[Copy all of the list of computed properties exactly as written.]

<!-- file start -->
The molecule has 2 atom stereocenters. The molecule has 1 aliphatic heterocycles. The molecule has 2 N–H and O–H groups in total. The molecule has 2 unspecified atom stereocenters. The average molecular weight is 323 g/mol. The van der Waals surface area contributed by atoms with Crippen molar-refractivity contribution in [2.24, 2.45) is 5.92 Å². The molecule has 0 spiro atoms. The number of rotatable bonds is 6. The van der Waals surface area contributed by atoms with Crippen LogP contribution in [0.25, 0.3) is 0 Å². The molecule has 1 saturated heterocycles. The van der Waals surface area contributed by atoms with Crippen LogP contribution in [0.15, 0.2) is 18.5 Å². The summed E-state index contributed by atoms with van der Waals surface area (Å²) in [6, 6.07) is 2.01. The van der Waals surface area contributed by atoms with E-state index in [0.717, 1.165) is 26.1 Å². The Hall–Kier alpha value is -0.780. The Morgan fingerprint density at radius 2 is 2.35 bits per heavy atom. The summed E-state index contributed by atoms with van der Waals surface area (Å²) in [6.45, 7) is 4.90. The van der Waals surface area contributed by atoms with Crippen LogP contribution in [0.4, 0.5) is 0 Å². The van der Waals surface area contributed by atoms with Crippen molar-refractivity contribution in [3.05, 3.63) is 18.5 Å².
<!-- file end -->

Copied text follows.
The molecule has 2 atom stereocenters. The molecule has 1 aliphatic heterocycles. The molecule has 2 N–H and O–H groups in total. The molecule has 2 unspecified atom stereocenters. The average molecular weight is 323 g/mol. The van der Waals surface area contributed by atoms with Crippen molar-refractivity contribution in [2.24, 2.45) is 5.92 Å². The molecule has 0 spiro atoms. The number of rotatable bonds is 6. The van der Waals surface area contributed by atoms with Crippen LogP contribution in [0.25, 0.3) is 0 Å². The molecule has 1 saturated heterocycles. The van der Waals surface area contributed by atoms with Crippen LogP contribution in [0.15, 0.2) is 18.5 Å². The summed E-state index contributed by atoms with van der Waals surface area (Å²) in [6, 6.07) is 2.01. The van der Waals surface area contributed by atoms with E-state index in [0.717, 1.165) is 26.1 Å². The Hall–Kier alpha value is -0.780. The Morgan fingerprint density at radius 2 is 2.35 bits per heavy atom. The summed E-state index contributed by atoms with van der Waals surface area (Å²) in [6.45, 7) is 4.90. The van der Waals surface area contributed by atoms with Crippen LogP contribution in [0.4, 0.5) is 0 Å². The van der Waals surface area contributed by atoms with Crippen molar-refractivity contribution in [3.05, 3.63) is 18.5 Å².